Eliminate scaling lag without overprovisioning Kubernetes

Eliminate scaling lag without overprovisioning KubernetesReading Time: 3 minutes

Let’s get right to the point: most Kubernetes workloads are underutilizing CPU and memory, with 49% of containers using less CPU than their defined requests.

Although Kubernetes provides users with the ability to define resource guidelines for containers based on CPU and memory needs, it can be difficult to define and maintain these resource requirements for dynamic applications, especially in fast scaling scenarios.

This makes the risk of overwork and burnout real, even for the most sophisticated teams. Many application developers become overwhelmed with the need to have sufficient Kubernetes expertise along with managing their daily tasks. In fact, research suggests that developers in organizations that use Kubernetes spend an average of 4.5 hours writing application code and 16.5 hours on other tasks like maintaining internal tooling and debugging pipelines.

But without expertise and time, Kubernetes environments can quickly become cloud cost centers, running inefficiently with higher risk of downtime.


Did you just blackout?

Some developers attempt to right size applications by configuring resource requests based on trial and error or by simulating a test deployment. Many simply default to significant overprovisioning to ensure all bases are covered. Incorrect provisioning, however, can lead to idle resources and higher operational costs or result in performance issues if the cluster doesn’t have enough capacity to run on.

Another approach is to run Kubernetes on spot instances for certain workloads because of the enormous cost-savings benefits and because spot instances can help make infrastructure run more efficiently. But spot market capacity, availability, and churn make this tricky. In the case that request constraints can’t be met or there isn’t enough capacity, scale up can be paused or delayed, causing a blackout.


Eliminating scaling lag and hassle

AWS recommends over-provisioning worker nodes using dummy pods to address scaling lag using Elastic Kubernetes Service (EKS).

The dummy pods contain a pause container that is scheduled by the kube-scheduler according to pod specifications’ placements and CPU/memory. The pause container then waits for the termination signals, which come if Kubernetes needs to pre-empt its capacity for a higher priority workload. When a real workload’s pods are created, kube-scheduler evicts the dummy pods from the worker nodes and then schedules the real workload’s pods on these nodes.

The number of dummy pods to be over-provisioned is based on the trade-offs of performance required for scaling of the worker nodes and the cost of running the dummy pods.

AWS recommends simplifying overprovisioning by creating the deployment of a pod that has the pause container and setting the replica count to a static value. The downside is as a cluster grows (e.g., to hundreds, or thousands of nodes), having a static replica count for over-provisioning may not be effective.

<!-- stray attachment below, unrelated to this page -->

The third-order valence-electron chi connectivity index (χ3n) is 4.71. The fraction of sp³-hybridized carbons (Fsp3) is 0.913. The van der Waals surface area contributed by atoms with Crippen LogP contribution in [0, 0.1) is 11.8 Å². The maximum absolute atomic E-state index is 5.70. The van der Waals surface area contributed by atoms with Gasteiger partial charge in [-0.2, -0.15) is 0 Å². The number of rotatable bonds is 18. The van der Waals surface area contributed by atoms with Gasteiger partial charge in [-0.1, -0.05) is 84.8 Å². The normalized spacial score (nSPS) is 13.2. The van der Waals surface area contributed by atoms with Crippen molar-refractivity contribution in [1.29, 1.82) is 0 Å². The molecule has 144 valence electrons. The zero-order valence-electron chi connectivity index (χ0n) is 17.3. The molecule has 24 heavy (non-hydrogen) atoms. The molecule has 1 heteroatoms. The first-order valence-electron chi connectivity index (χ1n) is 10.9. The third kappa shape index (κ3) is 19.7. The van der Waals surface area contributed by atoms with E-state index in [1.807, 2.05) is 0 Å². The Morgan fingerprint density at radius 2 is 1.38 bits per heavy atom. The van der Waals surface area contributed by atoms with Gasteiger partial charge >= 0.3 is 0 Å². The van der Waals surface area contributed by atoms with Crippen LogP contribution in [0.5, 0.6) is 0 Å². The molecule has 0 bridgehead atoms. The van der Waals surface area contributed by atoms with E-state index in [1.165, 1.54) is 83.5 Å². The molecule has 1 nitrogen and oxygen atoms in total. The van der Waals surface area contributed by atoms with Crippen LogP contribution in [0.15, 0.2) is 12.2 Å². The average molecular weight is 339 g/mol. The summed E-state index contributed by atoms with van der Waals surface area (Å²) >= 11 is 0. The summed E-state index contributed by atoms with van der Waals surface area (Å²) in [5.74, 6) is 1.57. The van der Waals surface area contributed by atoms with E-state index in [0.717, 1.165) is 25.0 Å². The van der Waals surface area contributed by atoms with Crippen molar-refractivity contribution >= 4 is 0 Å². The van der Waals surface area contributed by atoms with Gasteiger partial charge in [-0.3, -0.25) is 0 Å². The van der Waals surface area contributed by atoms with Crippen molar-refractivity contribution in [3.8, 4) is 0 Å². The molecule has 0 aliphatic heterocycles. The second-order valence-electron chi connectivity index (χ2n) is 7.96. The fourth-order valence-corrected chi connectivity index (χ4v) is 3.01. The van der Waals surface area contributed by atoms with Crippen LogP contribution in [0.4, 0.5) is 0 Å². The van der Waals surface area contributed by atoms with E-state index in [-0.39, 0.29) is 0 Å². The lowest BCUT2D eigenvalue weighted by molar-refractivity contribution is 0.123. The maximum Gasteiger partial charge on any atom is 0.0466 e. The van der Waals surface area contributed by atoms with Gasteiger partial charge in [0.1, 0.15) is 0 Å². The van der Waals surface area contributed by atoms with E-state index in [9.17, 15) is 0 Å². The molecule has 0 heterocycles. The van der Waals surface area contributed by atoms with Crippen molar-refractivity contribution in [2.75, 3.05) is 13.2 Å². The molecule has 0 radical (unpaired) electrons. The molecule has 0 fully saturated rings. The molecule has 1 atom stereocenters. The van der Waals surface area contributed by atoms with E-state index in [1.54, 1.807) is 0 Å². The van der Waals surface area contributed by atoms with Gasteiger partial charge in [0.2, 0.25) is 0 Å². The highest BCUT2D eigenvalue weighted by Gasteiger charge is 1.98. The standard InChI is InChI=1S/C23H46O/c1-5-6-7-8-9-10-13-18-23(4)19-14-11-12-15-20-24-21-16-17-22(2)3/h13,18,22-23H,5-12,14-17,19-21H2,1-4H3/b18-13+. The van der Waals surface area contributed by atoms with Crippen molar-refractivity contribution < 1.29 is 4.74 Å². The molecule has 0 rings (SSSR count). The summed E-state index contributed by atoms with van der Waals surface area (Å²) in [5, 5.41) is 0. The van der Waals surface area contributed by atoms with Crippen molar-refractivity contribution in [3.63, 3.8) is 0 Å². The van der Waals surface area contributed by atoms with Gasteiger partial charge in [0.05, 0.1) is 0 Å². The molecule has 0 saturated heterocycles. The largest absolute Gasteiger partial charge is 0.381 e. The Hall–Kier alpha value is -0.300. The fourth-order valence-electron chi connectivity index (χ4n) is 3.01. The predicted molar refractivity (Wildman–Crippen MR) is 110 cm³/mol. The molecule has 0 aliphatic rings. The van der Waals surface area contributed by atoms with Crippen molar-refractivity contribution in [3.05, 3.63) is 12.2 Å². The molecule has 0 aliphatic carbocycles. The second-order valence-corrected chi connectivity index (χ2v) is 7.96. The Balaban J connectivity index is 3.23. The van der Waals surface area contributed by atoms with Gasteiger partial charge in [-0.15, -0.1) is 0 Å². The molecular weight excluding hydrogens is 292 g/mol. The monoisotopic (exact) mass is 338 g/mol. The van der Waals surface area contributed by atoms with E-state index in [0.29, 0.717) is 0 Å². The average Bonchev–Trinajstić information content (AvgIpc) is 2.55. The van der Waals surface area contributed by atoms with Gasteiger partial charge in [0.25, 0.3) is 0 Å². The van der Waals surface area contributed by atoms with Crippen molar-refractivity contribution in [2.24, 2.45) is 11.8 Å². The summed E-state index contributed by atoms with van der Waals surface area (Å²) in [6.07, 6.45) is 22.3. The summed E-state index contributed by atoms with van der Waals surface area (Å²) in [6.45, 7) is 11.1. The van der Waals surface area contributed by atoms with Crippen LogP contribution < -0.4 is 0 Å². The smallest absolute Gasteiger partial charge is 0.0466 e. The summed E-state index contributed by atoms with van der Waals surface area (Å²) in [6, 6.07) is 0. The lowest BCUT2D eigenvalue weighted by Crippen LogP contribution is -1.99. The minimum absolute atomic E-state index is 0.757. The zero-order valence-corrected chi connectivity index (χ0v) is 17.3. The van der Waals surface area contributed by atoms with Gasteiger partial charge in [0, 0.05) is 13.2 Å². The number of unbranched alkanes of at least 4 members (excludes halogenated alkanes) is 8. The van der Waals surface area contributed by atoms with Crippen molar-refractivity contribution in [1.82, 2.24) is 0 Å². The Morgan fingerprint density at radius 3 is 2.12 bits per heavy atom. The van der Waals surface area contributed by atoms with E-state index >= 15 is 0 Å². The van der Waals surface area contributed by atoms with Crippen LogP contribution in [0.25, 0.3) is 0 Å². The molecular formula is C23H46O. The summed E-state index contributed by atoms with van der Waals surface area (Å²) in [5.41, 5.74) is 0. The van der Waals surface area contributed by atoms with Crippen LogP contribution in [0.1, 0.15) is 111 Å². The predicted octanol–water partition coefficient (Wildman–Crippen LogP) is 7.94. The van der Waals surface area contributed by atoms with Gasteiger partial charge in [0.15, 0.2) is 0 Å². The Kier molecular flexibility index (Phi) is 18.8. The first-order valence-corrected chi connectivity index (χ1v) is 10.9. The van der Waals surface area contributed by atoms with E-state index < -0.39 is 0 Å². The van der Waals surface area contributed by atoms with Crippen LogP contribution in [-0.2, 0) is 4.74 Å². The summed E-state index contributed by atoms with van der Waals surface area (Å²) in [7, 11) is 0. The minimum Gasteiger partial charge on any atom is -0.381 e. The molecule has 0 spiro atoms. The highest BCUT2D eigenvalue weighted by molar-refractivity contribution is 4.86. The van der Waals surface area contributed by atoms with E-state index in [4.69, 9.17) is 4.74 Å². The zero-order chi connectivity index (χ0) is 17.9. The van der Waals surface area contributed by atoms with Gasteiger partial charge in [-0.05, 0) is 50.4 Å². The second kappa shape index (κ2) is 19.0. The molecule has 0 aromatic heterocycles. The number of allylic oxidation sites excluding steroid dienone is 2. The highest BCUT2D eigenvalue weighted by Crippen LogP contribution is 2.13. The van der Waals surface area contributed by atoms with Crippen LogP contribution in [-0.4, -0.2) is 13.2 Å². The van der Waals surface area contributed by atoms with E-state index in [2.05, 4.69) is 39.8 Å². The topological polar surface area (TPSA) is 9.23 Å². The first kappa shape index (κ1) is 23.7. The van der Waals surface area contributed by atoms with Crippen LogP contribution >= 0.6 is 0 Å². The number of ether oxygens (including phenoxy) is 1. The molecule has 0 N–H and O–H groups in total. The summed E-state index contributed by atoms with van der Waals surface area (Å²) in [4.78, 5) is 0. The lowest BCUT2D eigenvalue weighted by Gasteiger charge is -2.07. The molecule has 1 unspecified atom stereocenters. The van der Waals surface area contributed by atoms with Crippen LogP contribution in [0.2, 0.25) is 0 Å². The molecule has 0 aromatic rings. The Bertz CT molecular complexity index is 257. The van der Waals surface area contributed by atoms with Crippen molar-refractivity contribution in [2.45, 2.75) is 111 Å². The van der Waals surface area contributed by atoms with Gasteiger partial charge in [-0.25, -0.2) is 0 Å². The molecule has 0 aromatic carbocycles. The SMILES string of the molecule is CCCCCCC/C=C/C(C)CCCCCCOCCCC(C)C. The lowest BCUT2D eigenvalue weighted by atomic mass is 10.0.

How Spot Ocean helps

Does all of this sound complicated? Well, it is.

That’s why Spot Ocean uses automation to simplify cloud infrastructure scaling using machine learning (ML) algorithms. By continuously analyzing how containers are using infrastructure, Ocean automatically scales compute resources to maximize utilization and availability with the optimal blend of spot, reserved, and on-demand instances. This is even true for mission critical and production workloads. Spot’s predictive algorithms analyze the spot instance markets and only select instances that will not risk the performance or availability of the application. These resources are provisioned on the workload’s unique performance metrics, helping to improve DevOps productivity, workload reliability, and cost efficiency.

In fact, Ocean achieves 100% utilization across containerized workloads using ML-based bin packing. It does this by constantly simulating the Kubernetes scheduler actions and working to satisfy Kubernetes resource needs while ensuring there is appropriate headroom configured on the workload to prevent resource exhaustion.

Ocean considers the following Kubernetes configurations:

  • Resource requests (CPU, memory, and GPU)
  • nodeSelectors
  • Required affinity and anti-affinity rules
  • Taints and tolerations
  • Well-known labels, annotations, and taints
  • Spot proprietary labels and taints
  • The Cluster-autoscaler.kubernetes.io/safe-to-evict: false label
  • Pod disruption budgets
  • Persistent Volumes and Persistent Volume Claims
  • Pod topology spread constraints

This ensures graceful scale-up and scale-down scenarios, including container instance replacement when needed.

The result is the highest infrastructure availability, optimized for your unique workloads, at the lowest possible cost per compute unit.


A must-have in today’s market

Business leaders are under immense pressure to deliver results in the face of market challenges. Automation is an immediate way to improve efficiency and productivity while lowering cloud unit metrics costs. According to the Harvard Business Review, the technology is no longer a “nice-to-have”; it’s a must-have, because automation tools improve both business and employee performance. Automation also helps combat burnout and improve work-life balance, two critical retention strategies for companies in today’s shifting labor market.

Learn how Spot by NetApp can help you improve your cloud infrastructure management for AWS and request a demo today.